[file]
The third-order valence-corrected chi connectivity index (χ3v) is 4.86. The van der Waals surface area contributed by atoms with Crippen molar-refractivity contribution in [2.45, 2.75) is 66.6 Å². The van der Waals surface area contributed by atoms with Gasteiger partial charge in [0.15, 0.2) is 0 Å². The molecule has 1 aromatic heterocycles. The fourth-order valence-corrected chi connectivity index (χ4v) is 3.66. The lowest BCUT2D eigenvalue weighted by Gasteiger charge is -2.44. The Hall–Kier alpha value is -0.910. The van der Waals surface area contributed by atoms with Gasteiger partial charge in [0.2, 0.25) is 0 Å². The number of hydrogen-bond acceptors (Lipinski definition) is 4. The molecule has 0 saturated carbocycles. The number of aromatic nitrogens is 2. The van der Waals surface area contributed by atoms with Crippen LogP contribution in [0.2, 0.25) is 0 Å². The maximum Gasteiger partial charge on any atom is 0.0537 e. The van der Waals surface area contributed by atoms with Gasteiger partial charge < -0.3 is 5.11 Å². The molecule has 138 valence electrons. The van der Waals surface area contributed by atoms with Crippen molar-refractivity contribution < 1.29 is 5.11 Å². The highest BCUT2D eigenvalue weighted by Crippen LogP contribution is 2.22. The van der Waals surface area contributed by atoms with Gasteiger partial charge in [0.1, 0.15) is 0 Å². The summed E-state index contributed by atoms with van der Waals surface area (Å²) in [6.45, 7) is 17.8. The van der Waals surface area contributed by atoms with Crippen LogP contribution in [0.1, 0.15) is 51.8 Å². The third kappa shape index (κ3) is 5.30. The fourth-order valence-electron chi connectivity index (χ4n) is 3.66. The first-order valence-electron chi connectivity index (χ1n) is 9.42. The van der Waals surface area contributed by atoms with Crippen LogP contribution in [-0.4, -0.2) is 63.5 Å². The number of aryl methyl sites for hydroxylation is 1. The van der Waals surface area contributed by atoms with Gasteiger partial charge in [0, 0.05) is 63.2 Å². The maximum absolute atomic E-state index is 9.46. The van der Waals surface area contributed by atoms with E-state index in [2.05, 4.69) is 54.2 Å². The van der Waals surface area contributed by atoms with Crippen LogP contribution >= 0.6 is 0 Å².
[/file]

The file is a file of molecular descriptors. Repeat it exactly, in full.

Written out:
The third-order valence-corrected chi connectivity index (χ3v) is 4.86. The van der Waals surface area contributed by atoms with Crippen molar-refractivity contribution in [2.45, 2.75) is 66.6 Å². The van der Waals surface area contributed by atoms with Gasteiger partial charge in [0.15, 0.2) is 0 Å². The molecule has 1 aromatic heterocycles. The fourth-order valence-corrected chi connectivity index (χ4v) is 3.66. The lowest BCUT2D eigenvalue weighted by Gasteiger charge is -2.44. The Hall–Kier alpha value is -0.910. The van der Waals surface area contributed by atoms with Gasteiger partial charge in [0.2, 0.25) is 0 Å². The number of hydrogen-bond acceptors (Lipinski definition) is 4. The molecule has 0 saturated carbocycles. The number of aromatic nitrogens is 2. The van der Waals surface area contributed by atoms with Crippen LogP contribution in [0.2, 0.25) is 0 Å². The maximum Gasteiger partial charge on any atom is 0.0537 e. The van der Waals surface area contributed by atoms with Gasteiger partial charge < -0.3 is 5.11 Å². The molecule has 138 valence electrons. The van der Waals surface area contributed by atoms with Crippen molar-refractivity contribution < 1.29 is 5.11 Å². The highest BCUT2D eigenvalue weighted by Crippen LogP contribution is 2.22. The van der Waals surface area contributed by atoms with Gasteiger partial charge in [0.1, 0.15) is 0 Å². The summed E-state index contributed by atoms with van der Waals surface area (Å²) in [6.45, 7) is 17.8. The van der Waals surface area contributed by atoms with Crippen LogP contribution in [0.1, 0.15) is 51.8 Å². The third kappa shape index (κ3) is 5.30. The fourth-order valence-electron chi connectivity index (χ4n) is 3.66. The first-order valence-electron chi connectivity index (χ1n) is 9.42. The van der Waals surface area contributed by atoms with Crippen LogP contribution in [-0.4, -0.2) is 63.5 Å². The number of aryl methyl sites for hydroxylation is 1. The van der Waals surface area contributed by atoms with Gasteiger partial charge in [0, 0.05) is 63.2 Å². The maximum absolute atomic E-state index is 9.46. The van der Waals surface area contributed by atoms with E-state index in [2.05, 4.69) is 54.2 Å². The van der Waals surface area contributed by atoms with Crippen LogP contribution >= 0.6 is 0 Å².